This week sees the celebration of National Allotment Week, an opportunity to increase awareness of the physical and mental health benefits of growing your own, as well as the simple joy of pulling up a fresh crop of greens.
National Allotments Week started in 2002 as a way of raising awareness of allotments and the role they play in helping people to live healthier lifestyles, grow their own food, develop friendships and bolster communities. The campaign week is still thriving 18 years later and interest in growing your own fruit and vegetables has never been stronger since the WW2 Grow for Victory campaign.
Growing fruits, vegetables and herbs is fast-becoming a national past-time in the wake of COVID-19. Lots of people seem to be taking up 'growing-their-own' as they find themselves unable to do other hobbies and sometimes unable to get the food they want.
There is no denying the myriad of health benefits which working an allotment can offer; digging, planting and weeding all require physical exertion that can get your heart rate going as well as use your muscles, and it often feels much much easier than pounding the pavements.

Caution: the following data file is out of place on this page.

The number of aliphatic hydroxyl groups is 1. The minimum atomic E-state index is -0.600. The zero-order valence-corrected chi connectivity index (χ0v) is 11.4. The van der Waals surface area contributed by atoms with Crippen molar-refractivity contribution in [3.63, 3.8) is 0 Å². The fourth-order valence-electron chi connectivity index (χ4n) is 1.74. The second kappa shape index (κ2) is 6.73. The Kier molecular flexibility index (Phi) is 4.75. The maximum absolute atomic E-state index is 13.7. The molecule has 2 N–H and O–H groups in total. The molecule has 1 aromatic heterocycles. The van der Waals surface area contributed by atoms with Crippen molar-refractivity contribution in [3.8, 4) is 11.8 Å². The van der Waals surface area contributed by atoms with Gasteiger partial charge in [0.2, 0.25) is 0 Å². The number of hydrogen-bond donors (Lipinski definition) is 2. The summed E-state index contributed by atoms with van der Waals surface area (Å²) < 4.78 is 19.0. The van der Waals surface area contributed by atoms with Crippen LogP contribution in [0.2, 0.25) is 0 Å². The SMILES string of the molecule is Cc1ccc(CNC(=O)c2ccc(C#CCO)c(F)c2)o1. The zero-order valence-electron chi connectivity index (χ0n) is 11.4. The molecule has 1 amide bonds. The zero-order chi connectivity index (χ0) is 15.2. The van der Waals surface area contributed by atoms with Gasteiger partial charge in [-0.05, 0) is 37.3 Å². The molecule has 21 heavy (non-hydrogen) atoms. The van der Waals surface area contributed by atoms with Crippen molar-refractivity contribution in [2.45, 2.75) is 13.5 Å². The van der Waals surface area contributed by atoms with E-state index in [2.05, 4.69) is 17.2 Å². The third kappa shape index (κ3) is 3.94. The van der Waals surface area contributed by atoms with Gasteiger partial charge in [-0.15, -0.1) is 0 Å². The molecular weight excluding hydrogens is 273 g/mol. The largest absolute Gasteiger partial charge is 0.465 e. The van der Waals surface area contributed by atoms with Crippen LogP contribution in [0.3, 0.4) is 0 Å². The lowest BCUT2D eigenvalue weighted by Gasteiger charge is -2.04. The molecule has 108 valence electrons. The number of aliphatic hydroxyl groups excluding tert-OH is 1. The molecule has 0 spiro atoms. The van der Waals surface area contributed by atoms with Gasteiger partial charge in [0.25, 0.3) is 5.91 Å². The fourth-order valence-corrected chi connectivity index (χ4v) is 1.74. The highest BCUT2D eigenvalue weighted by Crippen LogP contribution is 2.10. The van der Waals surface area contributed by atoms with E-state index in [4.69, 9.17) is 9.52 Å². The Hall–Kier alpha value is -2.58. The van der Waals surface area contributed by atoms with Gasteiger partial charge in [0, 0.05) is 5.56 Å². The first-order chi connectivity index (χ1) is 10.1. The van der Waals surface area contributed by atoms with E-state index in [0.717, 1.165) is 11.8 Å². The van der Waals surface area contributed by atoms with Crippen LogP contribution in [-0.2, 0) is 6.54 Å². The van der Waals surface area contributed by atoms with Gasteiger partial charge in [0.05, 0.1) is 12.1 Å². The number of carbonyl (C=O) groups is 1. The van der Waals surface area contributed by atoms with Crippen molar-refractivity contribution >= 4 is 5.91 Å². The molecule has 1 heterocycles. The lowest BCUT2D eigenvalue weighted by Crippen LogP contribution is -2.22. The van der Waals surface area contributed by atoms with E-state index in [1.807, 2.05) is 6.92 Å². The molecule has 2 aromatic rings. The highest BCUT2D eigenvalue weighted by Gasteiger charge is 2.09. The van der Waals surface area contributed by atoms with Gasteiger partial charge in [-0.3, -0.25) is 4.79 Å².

When it comes to mental wellbeing, the garden can be a great place for mindfulness and calm. As well as the chance to experience natural beauty, the garden can also be a source of soothing scents like lavender.
Given the above, there is no surprise that recently released statistics from the National Allotment Society have demonstrated that many UK councils have experienced an increase of requests, even despite the likes of an 18 month waiting list in some cases. In the case of Hyndburn, Lancashire, they have even experienced an astounding rise of 300% in applications.
Read our full report on Growing Your Own via the tfptrendhub by clicking here.
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